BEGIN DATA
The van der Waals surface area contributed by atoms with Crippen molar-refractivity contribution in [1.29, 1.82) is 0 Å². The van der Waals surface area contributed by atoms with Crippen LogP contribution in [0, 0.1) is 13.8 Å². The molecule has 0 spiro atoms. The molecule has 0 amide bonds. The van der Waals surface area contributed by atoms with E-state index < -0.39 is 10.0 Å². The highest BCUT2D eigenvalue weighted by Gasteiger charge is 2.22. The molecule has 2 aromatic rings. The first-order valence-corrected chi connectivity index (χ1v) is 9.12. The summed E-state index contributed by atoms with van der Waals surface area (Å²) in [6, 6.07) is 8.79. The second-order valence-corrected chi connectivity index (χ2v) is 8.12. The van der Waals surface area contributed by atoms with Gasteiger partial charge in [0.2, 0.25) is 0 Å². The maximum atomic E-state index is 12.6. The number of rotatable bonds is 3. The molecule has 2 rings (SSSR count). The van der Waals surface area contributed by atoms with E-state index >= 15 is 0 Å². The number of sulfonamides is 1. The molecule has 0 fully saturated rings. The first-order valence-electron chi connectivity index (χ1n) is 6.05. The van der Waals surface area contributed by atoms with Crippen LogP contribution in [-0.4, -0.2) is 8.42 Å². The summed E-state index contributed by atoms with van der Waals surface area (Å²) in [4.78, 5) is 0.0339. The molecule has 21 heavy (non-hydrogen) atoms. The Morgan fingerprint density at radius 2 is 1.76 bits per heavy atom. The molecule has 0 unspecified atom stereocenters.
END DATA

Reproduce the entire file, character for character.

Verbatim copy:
The van der Waals surface area contributed by atoms with Crippen molar-refractivity contribution in [1.29, 1.82) is 0 Å². The van der Waals surface area contributed by atoms with Crippen LogP contribution in [0, 0.1) is 13.8 Å². The molecule has 0 spiro atoms. The molecule has 0 amide bonds. The van der Waals surface area contributed by atoms with E-state index < -0.39 is 10.0 Å². The highest BCUT2D eigenvalue weighted by Gasteiger charge is 2.22. The molecule has 2 aromatic rings. The first-order valence-corrected chi connectivity index (χ1v) is 9.12. The summed E-state index contributed by atoms with van der Waals surface area (Å²) in [6, 6.07) is 8.79. The second-order valence-corrected chi connectivity index (χ2v) is 8.12. The van der Waals surface area contributed by atoms with Gasteiger partial charge in [0.2, 0.25) is 0 Å². The maximum atomic E-state index is 12.6. The number of rotatable bonds is 3. The molecule has 2 rings (SSSR count). The van der Waals surface area contributed by atoms with E-state index >= 15 is 0 Å². The number of sulfonamides is 1. The molecule has 0 fully saturated rings. The first-order valence-electron chi connectivity index (χ1n) is 6.05. The van der Waals surface area contributed by atoms with Crippen LogP contribution in [-0.4, -0.2) is 8.42 Å². The summed E-state index contributed by atoms with van der Waals surface area (Å²) in [4.78, 5) is 0.0339. The molecule has 21 heavy (non-hydrogen) atoms. The Morgan fingerprint density at radius 2 is 1.76 bits per heavy atom. The molecule has 0 unspecified atom stereocenters.